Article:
Blueridge BR60 dreadnought

MegiMegi Posts: 6,792Member
Decided to give some love to my rather neglected Blueridge BR60 dreadnought acoustic guitar today. I never really bonded with this guitar somehow, but maybe I should have put a bit more effort into the relationship ...

So have done a fret level and dress, which has got rid of an annoying slight buzz on the high E first fret. Filed down the saddle base a little, which has dropped the action a bit with no obvious ill effects, applied almond oil to the fretboard, and just a general setup and restrung with a set of 11s 80:20 bronze strings.

Also I've ordered this set of bone nut, compensated saddle and bridge pins on ebay, http://www.ebay.co.uk/itm/1-Set-Acoustic...=item3f0c56b0fc which will hopefully improve the tone over the plastic ones fitted now, but that is work for later at this stage.

Having played the 11s for a while, I find them not bad, but a little light in tone somehow - so I've just ordered 3 sets of 13s (13-56) bronze strings on ebay... Hope I don't live to regret that lol, just thought I'd go all out for tone, and see if my fingers can cope. Time will tell, but interested to know others experience and thoughts regarding acoustic guitar strings, types, gauges etc. Cheers guys!
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Comments

  • Ape09090Ape09090 Posts: 2,744Member
    I'm interested to know what the quality of that saddle will be when it turns up.
  • LesterLester Posts: 1,520Member, Moderator
    I use 12s to get the most tone while leaving me some chance of bending. 13s should sound really full on a dreadnought. As ever, let know how you get on.
  • Just TelJust Tel Posts: 498Member
    I play acoustic most of the time and have used various makes and gauges over time. However I have now settled on D'Addario Phosphor Bronze 11s as my standard for all my acoustic guitars as they last well and give me the nice bright sound that I aim for when played acoustically or through an amp. I maintain the bright sound by using Fastfret once or twice a week between string changes. Good luck with the 13s and hope that they are not too hard on the fingers

  • Options
    As you ask, and hope I won’t disappoint

    10p – 14p – 18p – 26ns – 34pb – 46pb \:o

    The corresponding tuned weights are:

    16.2 – 17.8 – 18.6 – 18.4 – 19.5 – 20.0 giving a neck stress of 110.4

    I usually run electrics the same except for slightly heavier in ns on the bottom E and A ;\)

    Probably most of the strings are D’Addario's or Newtone’s and no the combination is not stock.
  • stickyfiddlestickyfiddle Posts: 355Member
    I love the sound of 13s but they can be pretty heavy on the fingers. I keep meaning to go back up to 10s on my Fenders. Maybe after I've done that I'll go up from 12s to 13s on the Taylor too..
  • MegiMegi Posts: 6,792Member
    Thanks for all the replies so quickly chaps!

    Ape: I'm interested to see what the quality is like too, seems very cheap, but I have found genuine bargains on ebay before now, so optimistic.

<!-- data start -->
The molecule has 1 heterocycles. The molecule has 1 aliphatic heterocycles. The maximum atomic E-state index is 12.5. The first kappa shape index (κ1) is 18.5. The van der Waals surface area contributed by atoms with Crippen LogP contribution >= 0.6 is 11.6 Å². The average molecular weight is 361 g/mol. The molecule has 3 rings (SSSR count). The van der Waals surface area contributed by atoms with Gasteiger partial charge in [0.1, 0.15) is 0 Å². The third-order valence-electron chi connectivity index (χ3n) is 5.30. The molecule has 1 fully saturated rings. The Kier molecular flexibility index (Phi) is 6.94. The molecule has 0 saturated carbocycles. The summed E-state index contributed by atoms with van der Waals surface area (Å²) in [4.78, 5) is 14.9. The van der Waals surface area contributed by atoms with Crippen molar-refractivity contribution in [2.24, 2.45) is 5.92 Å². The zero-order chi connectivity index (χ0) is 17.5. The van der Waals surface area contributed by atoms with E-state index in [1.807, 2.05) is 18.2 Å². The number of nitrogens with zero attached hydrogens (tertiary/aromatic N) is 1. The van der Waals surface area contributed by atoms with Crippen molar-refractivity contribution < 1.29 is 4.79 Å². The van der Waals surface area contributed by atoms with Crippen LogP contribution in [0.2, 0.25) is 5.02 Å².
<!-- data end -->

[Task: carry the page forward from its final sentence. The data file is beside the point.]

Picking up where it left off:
Lester, I think the "common sense" choice for me too would be 12's - as you say a good compromise to give playability and tone. I think I am after a really full tone though, so maybe the 13s will suit. I do have a feeling they will work well with this particular guitar too - we will see if I'm right about that!

    Just Tel: Cheers for the good luck, I may need it! I will have to give fast fret a go as well, so thanks for that idea.

    Surf - interesting, somehow not surprised to hear you are a bit of a maverick regarding string gauges! I like Newtone strings as well btw - I have often used their double wound nickel sets on my jazz archtop, with terrific results, might have to order some more of those in fact...

    Sticky - I am a bit concerned I'll find the 13s on the tough side - I have 11's on my solid body guitars, plus I do already use 13s on my jazz guitar, but it's a different kind of beast, and the action can be set very low, which compensates a lot. The acoustic requires a bit more force as you can imagine. Anyway, I'll try to get it as well set up as possible, and give it a fair crack of the whip at least.
  • LesterLester Posts: 1,520Member, Moderator
    I am not the expert but I understand that with thicker gauge strings you can get away with a lower action.
  • Ape09090Ape09090 Posts: 2,744Member
    I put a set of Martin phospher bronze 10's on my old Sigma and they sound ok to me.
    I need to pay some attention to that guitar to get the action down a bit on it yet though.
  • MegiMegi Posts: 6,792Member
    I will try to get the action on my acoustic as low as I can without overdue compromise on tone or string buzzing - I tend to agree with your idea that heavier strings can accomodate a lower action Lester. Also, I do find that different guitars just seem to suit certain gauges somehow, and I have this hunch that the 13s will bring out the best in my acoustic. Maybe your Sigma works better with lighter strings Andrew - there are no rules I think, and I'm not suggesting heavy strings must equal better tone, it's just an option that may help in some circumstances.
  • MegiMegi Posts: 6,792Member
    Forgot to mention, not that it matters, but also ordered a dark tortoiseshell pickguard in the classic Martin dreadnought teardrop shape. The guitar did have a pickguard when bought, but for some daft reason I removed it. It didn't sound any better without the guard, and I now think it just looks wrong, so easily sorted for a modest £3.74 (ebay/dangleberry music). Ebay can be fun sometimes!